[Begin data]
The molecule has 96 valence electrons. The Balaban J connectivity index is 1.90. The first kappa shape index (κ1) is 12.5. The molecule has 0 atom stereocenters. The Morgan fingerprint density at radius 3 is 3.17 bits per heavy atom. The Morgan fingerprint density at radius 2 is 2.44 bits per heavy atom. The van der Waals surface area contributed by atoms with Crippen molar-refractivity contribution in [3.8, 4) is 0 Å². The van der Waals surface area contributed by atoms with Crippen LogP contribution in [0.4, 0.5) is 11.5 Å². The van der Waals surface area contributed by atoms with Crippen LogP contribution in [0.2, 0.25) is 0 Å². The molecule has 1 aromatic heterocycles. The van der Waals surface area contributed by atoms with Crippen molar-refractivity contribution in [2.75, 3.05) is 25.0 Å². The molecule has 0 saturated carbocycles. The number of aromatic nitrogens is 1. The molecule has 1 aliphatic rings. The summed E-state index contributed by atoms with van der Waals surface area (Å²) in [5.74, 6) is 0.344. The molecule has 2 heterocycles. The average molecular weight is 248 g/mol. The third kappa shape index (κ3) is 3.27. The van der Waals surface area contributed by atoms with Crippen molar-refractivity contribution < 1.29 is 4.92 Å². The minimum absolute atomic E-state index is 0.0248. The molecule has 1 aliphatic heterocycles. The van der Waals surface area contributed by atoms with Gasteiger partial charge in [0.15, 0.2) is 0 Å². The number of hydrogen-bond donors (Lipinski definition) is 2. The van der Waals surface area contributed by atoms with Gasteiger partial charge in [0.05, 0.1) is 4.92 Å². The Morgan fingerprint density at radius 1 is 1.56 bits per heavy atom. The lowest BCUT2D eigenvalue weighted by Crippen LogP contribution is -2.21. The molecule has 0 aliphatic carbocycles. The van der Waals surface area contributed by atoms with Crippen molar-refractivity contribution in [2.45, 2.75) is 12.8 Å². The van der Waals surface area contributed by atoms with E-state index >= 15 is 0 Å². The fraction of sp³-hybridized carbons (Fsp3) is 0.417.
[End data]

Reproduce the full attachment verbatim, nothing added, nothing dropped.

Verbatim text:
The molecule has 96 valence electrons. The Balaban J connectivity index is 1.90. The first kappa shape index (κ1) is 12.5. The molecule has 0 atom stereocenters. The Morgan fingerprint density at radius 3 is 3.17 bits per heavy atom. The Morgan fingerprint density at radius 2 is 2.44 bits per heavy atom. The van der Waals surface area contributed by atoms with Crippen molar-refractivity contribution in [3.8, 4) is 0 Å². The van der Waals surface area contributed by atoms with Crippen LogP contribution in [0.4, 0.5) is 11.5 Å². The van der Waals surface area contributed by atoms with Crippen LogP contribution in [0.2, 0.25) is 0 Å². The molecule has 1 aromatic heterocycles. The van der Waals surface area contributed by atoms with Crippen molar-refractivity contribution in [2.75, 3.05) is 25.0 Å². The molecule has 0 saturated carbocycles. The number of aromatic nitrogens is 1. The molecule has 1 aliphatic rings. The summed E-state index contributed by atoms with van der Waals surface area (Å²) in [5.74, 6) is 0.344. The molecule has 2 heterocycles. The average molecular weight is 248 g/mol. The third kappa shape index (κ3) is 3.27. The van der Waals surface area contributed by atoms with Crippen molar-refractivity contribution < 1.29 is 4.92 Å². The minimum absolute atomic E-state index is 0.0248. The molecule has 1 aliphatic heterocycles. The van der Waals surface area contributed by atoms with Gasteiger partial charge in [0.15, 0.2) is 0 Å². The number of hydrogen-bond donors (Lipinski definition) is 2. The van der Waals surface area contributed by atoms with Gasteiger partial charge in [0.05, 0.1) is 4.92 Å². The Morgan fingerprint density at radius 1 is 1.56 bits per heavy atom. The lowest BCUT2D eigenvalue weighted by Crippen LogP contribution is -2.21. The molecule has 0 aliphatic carbocycles. The van der Waals surface area contributed by atoms with Crippen molar-refractivity contribution in [2.45, 2.75) is 12.8 Å². The van der Waals surface area contributed by atoms with E-state index >= 15 is 0 Å². The fraction of sp³-hybridized carbons (Fsp3) is 0.417.